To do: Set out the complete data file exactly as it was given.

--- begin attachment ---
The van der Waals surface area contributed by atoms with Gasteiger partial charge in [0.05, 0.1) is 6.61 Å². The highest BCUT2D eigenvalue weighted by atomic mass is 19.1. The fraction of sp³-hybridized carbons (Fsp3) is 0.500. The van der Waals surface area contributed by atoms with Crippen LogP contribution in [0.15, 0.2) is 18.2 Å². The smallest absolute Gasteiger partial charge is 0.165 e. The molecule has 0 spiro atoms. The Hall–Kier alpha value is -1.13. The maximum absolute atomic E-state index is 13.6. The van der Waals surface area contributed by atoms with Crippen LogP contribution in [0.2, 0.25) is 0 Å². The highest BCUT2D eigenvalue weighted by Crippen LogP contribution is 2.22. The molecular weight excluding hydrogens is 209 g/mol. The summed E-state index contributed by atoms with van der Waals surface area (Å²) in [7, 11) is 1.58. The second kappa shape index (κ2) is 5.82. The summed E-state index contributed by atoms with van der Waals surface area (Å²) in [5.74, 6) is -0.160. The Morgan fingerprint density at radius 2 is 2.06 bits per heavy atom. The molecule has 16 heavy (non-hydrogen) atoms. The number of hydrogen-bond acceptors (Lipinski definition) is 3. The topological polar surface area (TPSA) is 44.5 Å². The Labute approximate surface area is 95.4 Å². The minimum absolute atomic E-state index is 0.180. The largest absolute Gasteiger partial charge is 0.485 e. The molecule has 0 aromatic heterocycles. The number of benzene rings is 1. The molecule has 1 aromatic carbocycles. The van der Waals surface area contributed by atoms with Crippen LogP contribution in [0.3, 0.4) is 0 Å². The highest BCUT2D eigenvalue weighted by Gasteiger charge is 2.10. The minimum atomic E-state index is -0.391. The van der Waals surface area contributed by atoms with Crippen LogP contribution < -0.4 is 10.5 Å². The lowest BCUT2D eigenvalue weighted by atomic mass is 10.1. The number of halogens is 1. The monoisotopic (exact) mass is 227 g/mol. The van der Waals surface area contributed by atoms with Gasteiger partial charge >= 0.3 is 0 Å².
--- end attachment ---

The van der Waals surface area contributed by atoms with Gasteiger partial charge in [0.05, 0.1) is 6.61 Å². The highest BCUT2D eigenvalue weighted by atomic mass is 19.1. The fraction of sp³-hybridized carbons (Fsp3) is 0.500. The van der Waals surface area contributed by atoms with Crippen LogP contribution in [0.15, 0.2) is 18.2 Å². The smallest absolute Gasteiger partial charge is 0.165 e. The molecule has 0 spiro atoms. The Hall–Kier alpha value is -1.13. The maximum absolute atomic E-state index is 13.6. The van der Waals surface area contributed by atoms with Crippen LogP contribution in [0.2, 0.25) is 0 Å². The highest BCUT2D eigenvalue weighted by Crippen LogP contribution is 2.22. The molecular weight excluding hydrogens is 209 g/mol. The summed E-state index contributed by atoms with van der Waals surface area (Å²) in [7, 11) is 1.58. The second kappa shape index (κ2) is 5.82. The summed E-state index contributed by atoms with van der Waals surface area (Å²) in [5.74, 6) is -0.160. The Morgan fingerprint density at radius 2 is 2.06 bits per heavy atom. The molecule has 16 heavy (non-hydrogen) atoms. The number of hydrogen-bond acceptors (Lipinski definition) is 3. The topological polar surface area (TPSA) is 44.5 Å². The Labute approximate surface area is 95.4 Å². The minimum absolute atomic E-state index is 0.180. The largest absolute Gasteiger partial charge is 0.485 e. The molecule has 0 aromatic heterocycles. The number of benzene rings is 1. The molecule has 1 aromatic carbocycles. The van der Waals surface area contributed by atoms with Crippen LogP contribution in [0.3, 0.4) is 0 Å². The highest BCUT2D eigenvalue weighted by Gasteiger charge is 2.10. The minimum atomic E-state index is -0.391. The van der Waals surface area contributed by atoms with Crippen LogP contribution < -0.4 is 10.5 Å². The lowest BCUT2D eigenvalue weighted by atomic mass is 10.1. The number of halogens is 1. The monoisotopic (exact) mass is 227 g/mol. The van der Waals surface area contributed by atoms with Gasteiger partial charge >= 0.3 is 0 Å².